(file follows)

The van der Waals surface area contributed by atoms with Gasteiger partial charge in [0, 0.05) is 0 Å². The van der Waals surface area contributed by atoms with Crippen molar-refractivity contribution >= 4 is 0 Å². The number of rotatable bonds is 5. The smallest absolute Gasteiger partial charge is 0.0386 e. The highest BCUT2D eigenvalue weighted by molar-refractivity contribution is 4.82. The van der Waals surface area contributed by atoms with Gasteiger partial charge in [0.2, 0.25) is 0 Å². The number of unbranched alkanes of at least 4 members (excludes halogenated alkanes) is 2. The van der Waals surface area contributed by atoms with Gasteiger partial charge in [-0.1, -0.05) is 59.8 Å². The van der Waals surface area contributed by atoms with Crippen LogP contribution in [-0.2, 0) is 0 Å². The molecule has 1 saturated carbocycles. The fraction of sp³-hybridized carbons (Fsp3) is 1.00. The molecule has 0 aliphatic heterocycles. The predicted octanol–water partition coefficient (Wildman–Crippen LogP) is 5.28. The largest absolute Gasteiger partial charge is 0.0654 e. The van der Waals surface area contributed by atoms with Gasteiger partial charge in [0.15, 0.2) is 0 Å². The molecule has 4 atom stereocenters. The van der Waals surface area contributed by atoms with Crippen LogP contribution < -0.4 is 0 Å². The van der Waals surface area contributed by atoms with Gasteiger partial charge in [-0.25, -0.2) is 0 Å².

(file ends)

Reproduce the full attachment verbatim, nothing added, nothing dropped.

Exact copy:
The van der Waals surface area contributed by atoms with Gasteiger partial charge in [0, 0.05) is 0 Å². The van der Waals surface area contributed by atoms with Crippen molar-refractivity contribution >= 4 is 0 Å². The number of rotatable bonds is 5. The smallest absolute Gasteiger partial charge is 0.0386 e. The highest BCUT2D eigenvalue weighted by molar-refractivity contribution is 4.82. The van der Waals surface area contributed by atoms with Gasteiger partial charge in [0.2, 0.25) is 0 Å². The number of unbranched alkanes of at least 4 members (excludes halogenated alkanes) is 2. The van der Waals surface area contributed by atoms with Gasteiger partial charge in [-0.1, -0.05) is 59.8 Å². The van der Waals surface area contributed by atoms with Crippen LogP contribution in [-0.2, 0) is 0 Å². The molecule has 1 saturated carbocycles. The fraction of sp³-hybridized carbons (Fsp3) is 1.00. The molecule has 0 aliphatic heterocycles. The predicted octanol–water partition coefficient (Wildman–Crippen LogP) is 5.28. The largest absolute Gasteiger partial charge is 0.0654 e. The van der Waals surface area contributed by atoms with Gasteiger partial charge in [0.15, 0.2) is 0 Å². The molecule has 4 atom stereocenters. The van der Waals surface area contributed by atoms with Crippen LogP contribution < -0.4 is 0 Å². The van der Waals surface area contributed by atoms with Gasteiger partial charge in [-0.25, -0.2) is 0 Å².